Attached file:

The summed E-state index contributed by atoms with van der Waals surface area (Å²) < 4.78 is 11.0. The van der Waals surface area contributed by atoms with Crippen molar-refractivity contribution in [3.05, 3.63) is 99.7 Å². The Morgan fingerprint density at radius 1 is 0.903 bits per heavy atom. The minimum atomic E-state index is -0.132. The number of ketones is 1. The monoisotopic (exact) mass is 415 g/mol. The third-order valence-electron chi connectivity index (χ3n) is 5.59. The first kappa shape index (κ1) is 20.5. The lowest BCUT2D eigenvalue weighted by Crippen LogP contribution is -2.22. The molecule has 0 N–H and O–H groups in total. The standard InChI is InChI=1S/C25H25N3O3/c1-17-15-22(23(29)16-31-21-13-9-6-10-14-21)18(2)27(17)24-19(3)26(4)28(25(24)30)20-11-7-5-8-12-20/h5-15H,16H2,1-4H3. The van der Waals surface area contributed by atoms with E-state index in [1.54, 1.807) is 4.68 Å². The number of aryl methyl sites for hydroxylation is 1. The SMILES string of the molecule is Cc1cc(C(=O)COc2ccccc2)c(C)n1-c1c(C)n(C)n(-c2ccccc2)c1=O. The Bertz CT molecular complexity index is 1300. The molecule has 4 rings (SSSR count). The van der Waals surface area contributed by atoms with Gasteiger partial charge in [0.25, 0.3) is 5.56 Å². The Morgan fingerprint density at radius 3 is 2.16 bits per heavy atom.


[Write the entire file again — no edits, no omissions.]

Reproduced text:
The summed E-state index contributed by atoms with van der Waals surface area (Å²) < 4.78 is 11.0. The van der Waals surface area contributed by atoms with Crippen molar-refractivity contribution in [3.05, 3.63) is 99.7 Å². The Morgan fingerprint density at radius 1 is 0.903 bits per heavy atom. The minimum atomic E-state index is -0.132. The number of ketones is 1. The monoisotopic (exact) mass is 415 g/mol. The third-order valence-electron chi connectivity index (χ3n) is 5.59. The first kappa shape index (κ1) is 20.5. The lowest BCUT2D eigenvalue weighted by Crippen LogP contribution is -2.22. The molecule has 0 N–H and O–H groups in total. The standard InChI is InChI=1S/C25H25N3O3/c1-17-15-22(23(29)16-31-21-13-9-6-10-14-21)18(2)27(17)24-19(3)26(4)28(25(24)30)20-11-7-5-8-12-20/h5-15H,16H2,1-4H3. The van der Waals surface area contributed by atoms with E-state index in [1.54, 1.807) is 4.68 Å². The number of aryl methyl sites for hydroxylation is 1. The SMILES string of the molecule is Cc1cc(C(=O)COc2ccccc2)c(C)n1-c1c(C)n(C)n(-c2ccccc2)c1=O. The Bertz CT molecular complexity index is 1300. The molecule has 4 rings (SSSR count). The van der Waals surface area contributed by atoms with Gasteiger partial charge in [0.25, 0.3) is 5.56 Å². The Morgan fingerprint density at radius 3 is 2.16 bits per heavy atom.